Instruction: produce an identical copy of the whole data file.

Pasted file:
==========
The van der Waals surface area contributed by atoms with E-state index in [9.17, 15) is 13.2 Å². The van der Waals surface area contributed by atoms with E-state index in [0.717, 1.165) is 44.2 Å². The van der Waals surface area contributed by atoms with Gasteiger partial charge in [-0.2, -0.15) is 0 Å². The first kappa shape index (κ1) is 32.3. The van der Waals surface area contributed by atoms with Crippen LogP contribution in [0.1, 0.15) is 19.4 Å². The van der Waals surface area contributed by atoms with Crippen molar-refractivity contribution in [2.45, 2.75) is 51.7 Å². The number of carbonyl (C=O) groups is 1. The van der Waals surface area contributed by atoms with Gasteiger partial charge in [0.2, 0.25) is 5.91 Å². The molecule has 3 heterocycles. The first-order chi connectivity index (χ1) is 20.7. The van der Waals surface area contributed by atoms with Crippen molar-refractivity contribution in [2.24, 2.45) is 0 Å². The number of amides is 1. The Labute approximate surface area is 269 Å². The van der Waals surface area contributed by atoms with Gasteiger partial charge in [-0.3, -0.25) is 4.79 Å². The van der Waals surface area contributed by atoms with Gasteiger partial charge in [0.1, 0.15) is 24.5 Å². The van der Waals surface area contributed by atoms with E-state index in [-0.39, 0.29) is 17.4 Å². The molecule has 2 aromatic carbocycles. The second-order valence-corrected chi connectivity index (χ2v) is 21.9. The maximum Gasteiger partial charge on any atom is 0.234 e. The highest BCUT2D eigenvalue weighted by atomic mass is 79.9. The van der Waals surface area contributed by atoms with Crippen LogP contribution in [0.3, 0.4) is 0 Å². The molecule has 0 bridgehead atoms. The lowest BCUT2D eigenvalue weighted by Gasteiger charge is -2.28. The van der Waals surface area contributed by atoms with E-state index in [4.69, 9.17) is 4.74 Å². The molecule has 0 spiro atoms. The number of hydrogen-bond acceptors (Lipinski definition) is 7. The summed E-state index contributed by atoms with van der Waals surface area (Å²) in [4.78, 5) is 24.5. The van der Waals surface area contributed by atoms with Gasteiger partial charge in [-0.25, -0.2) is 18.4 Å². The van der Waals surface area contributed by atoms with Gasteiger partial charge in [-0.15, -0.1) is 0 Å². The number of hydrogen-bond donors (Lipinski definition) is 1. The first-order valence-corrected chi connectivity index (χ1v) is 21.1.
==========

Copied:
The van der Waals surface area contributed by atoms with E-state index in [9.17, 15) is 13.2 Å². The van der Waals surface area contributed by atoms with E-state index in [0.717, 1.165) is 44.2 Å². The van der Waals surface area contributed by atoms with Gasteiger partial charge in [-0.2, -0.15) is 0 Å². The first kappa shape index (κ1) is 32.3. The van der Waals surface area contributed by atoms with Crippen LogP contribution in [0.1, 0.15) is 19.4 Å². The van der Waals surface area contributed by atoms with Crippen molar-refractivity contribution in [2.45, 2.75) is 51.7 Å². The number of carbonyl (C=O) groups is 1. The van der Waals surface area contributed by atoms with Gasteiger partial charge in [0.2, 0.25) is 5.91 Å². The molecule has 3 heterocycles. The first-order chi connectivity index (χ1) is 20.7. The van der Waals surface area contributed by atoms with Crippen molar-refractivity contribution in [2.24, 2.45) is 0 Å². The number of amides is 1. The Labute approximate surface area is 269 Å². The van der Waals surface area contributed by atoms with Gasteiger partial charge in [-0.3, -0.25) is 4.79 Å². The van der Waals surface area contributed by atoms with Gasteiger partial charge in [0.1, 0.15) is 24.5 Å². The van der Waals surface area contributed by atoms with E-state index in [-0.39, 0.29) is 17.4 Å². The molecule has 2 aromatic carbocycles. The second-order valence-corrected chi connectivity index (χ2v) is 21.9. The maximum Gasteiger partial charge on any atom is 0.234 e. The highest BCUT2D eigenvalue weighted by atomic mass is 79.9. The van der Waals surface area contributed by atoms with Crippen LogP contribution in [0.3, 0.4) is 0 Å². The molecule has 0 bridgehead atoms. The lowest BCUT2D eigenvalue weighted by Gasteiger charge is -2.28. The van der Waals surface area contributed by atoms with E-state index in [4.69, 9.17) is 4.74 Å². The molecule has 0 spiro atoms. The number of hydrogen-bond acceptors (Lipinski definition) is 7. The summed E-state index contributed by atoms with van der Waals surface area (Å²) in [4.78, 5) is 24.5. The van der Waals surface area contributed by atoms with Gasteiger partial charge in [-0.25, -0.2) is 18.4 Å². The van der Waals surface area contributed by atoms with Gasteiger partial charge in [-0.15, -0.1) is 0 Å². The number of hydrogen-bond donors (Lipinski definition) is 1. The first-order valence-corrected chi connectivity index (χ1v) is 21.1.